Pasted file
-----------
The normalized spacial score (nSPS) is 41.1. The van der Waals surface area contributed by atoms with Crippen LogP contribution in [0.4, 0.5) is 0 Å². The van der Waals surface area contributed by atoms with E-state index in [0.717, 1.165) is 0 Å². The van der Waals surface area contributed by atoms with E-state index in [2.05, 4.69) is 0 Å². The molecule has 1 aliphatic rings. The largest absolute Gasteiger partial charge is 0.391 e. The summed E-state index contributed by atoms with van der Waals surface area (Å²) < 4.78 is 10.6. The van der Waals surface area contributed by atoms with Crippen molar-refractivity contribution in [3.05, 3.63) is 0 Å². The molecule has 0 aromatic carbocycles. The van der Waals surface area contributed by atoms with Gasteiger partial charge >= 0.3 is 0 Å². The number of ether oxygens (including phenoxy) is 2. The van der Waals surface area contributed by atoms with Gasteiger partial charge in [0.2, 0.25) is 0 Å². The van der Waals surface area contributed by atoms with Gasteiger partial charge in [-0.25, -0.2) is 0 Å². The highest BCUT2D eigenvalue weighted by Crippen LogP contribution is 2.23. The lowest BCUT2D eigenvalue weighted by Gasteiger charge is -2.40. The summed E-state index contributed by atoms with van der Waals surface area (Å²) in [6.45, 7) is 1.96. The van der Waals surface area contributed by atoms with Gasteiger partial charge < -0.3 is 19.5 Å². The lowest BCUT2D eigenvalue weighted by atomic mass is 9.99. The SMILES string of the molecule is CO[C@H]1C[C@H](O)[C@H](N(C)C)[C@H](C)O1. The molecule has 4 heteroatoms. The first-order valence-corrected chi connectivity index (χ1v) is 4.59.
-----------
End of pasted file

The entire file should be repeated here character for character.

The normalized spacial score (nSPS) is 41.1. The van der Waals surface area contributed by atoms with Crippen LogP contribution in [0.4, 0.5) is 0 Å². The van der Waals surface area contributed by atoms with E-state index in [0.717, 1.165) is 0 Å². The van der Waals surface area contributed by atoms with E-state index in [2.05, 4.69) is 0 Å². The molecule has 1 aliphatic rings. The largest absolute Gasteiger partial charge is 0.391 e. The summed E-state index contributed by atoms with van der Waals surface area (Å²) < 4.78 is 10.6. The van der Waals surface area contributed by atoms with Crippen molar-refractivity contribution in [3.05, 3.63) is 0 Å². The molecule has 0 aromatic carbocycles. The van der Waals surface area contributed by atoms with Gasteiger partial charge >= 0.3 is 0 Å². The number of ether oxygens (including phenoxy) is 2. The van der Waals surface area contributed by atoms with Gasteiger partial charge in [0.2, 0.25) is 0 Å². The van der Waals surface area contributed by atoms with Gasteiger partial charge in [-0.25, -0.2) is 0 Å². The highest BCUT2D eigenvalue weighted by Crippen LogP contribution is 2.23. The lowest BCUT2D eigenvalue weighted by Gasteiger charge is -2.40. The summed E-state index contributed by atoms with van der Waals surface area (Å²) in [6.45, 7) is 1.96. The van der Waals surface area contributed by atoms with Gasteiger partial charge < -0.3 is 19.5 Å². The lowest BCUT2D eigenvalue weighted by atomic mass is 9.99. The SMILES string of the molecule is CO[C@H]1C[C@H](O)[C@H](N(C)C)[C@H](C)O1. The molecule has 4 heteroatoms. The first-order valence-corrected chi connectivity index (χ1v) is 4.59.